Picker and Peevey — two Michaels…two objectives?
At a meeting of the California Public Utilities Commission (CPUC) today (January 15), the new president, Michael Picker, acknowledged that the agency has had ethical problems and pledged reform.
Picker conceded that there "is uncertainty both in the public and inside the commission whether we are fair and even-handed in our actions. The most obvious examples are a series of emails that show easy access to CPUC decision makers by utilities and other interested parties. They are troubling and very painful to read."
There are both state and federal investigations of these practices, and the CPUC is cooperating, he said, conceding that "we may not be ensuring equal access to our decisions and to our decision makers for everyone." The regulator has hired an outside expert to review practices the CPUC should adopt.
Picker said that the agency is releasing 65,000 emails between the CPUC and Pacific Gas & Electric. (It has already been shown conclusively that several CPUC officials, including Picker's predecessor Michael Peevey, were working to help PG&E get a light fine for its role in the 2010 San Bruno blast that leveled a neighborhood and killed eight people.)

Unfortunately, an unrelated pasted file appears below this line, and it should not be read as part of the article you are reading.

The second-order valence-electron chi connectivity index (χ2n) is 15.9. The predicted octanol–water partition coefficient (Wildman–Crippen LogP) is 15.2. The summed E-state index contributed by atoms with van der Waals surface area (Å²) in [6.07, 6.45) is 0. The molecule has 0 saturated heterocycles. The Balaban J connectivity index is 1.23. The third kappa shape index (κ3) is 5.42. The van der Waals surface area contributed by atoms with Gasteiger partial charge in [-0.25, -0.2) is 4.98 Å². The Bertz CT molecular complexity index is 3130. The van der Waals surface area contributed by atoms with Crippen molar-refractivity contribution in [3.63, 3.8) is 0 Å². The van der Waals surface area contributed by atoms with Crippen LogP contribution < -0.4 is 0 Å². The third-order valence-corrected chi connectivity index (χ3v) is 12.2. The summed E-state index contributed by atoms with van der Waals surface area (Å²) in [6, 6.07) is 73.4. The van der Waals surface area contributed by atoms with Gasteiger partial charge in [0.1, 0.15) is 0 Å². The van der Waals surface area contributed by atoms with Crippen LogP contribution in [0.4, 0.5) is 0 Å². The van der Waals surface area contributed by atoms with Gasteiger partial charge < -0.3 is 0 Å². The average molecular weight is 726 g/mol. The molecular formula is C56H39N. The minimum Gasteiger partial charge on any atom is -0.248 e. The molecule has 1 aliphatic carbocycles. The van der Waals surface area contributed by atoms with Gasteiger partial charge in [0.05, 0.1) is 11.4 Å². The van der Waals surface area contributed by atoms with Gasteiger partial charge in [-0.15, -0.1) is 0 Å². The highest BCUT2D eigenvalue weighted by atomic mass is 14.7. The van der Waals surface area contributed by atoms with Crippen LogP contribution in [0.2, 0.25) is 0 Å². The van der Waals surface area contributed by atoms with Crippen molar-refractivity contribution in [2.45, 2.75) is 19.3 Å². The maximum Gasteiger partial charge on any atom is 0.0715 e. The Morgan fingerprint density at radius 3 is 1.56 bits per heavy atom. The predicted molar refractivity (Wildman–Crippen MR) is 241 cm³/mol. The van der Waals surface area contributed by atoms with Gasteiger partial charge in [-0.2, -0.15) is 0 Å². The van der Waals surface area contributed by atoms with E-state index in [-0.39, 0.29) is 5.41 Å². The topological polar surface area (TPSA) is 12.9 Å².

Picker also mentioned the emails between Peevey and Southern California Edison that the CPUC provided to San Diego law firm Aguirre & Severson, showing Peevey's worse-than-cozy relationship with the company of which he was formerly president (although Picker didn't name the law firm and didn't concede the close relationship that the emails revealed).
However, Picker said he is most worried about "the slow erosion of our safety programs over the years." He added, "While I don't minimize the importance of breaches in observing ex parte communications," it's the organizational questions that "deserve our urgent attention."
Said Picker, "We'll also develop a commissioner code of conduct that we'll all sign and that also covers many of the concerns about recent ex parte communications with regulated utilities." But he didn't say that administrative law judges and other CPUC officials would sign such a document.
Picker also said that he had asked governor Jerry Brown to make him president of the commission. The trouble with this statement is that Picker had to make it; it was softly and sometimes euphemistically worded.
Picker is a former public relations, lobbying, and political fundraising executive. Mike Aguirre of Aguirre & Severson says that any corporation that uncovered such wrongdoing inside its ranks would have instituted sterner measures. Picker has made "a PR statement that has no real effect. It looks like he feels he can PR himself to a resolution."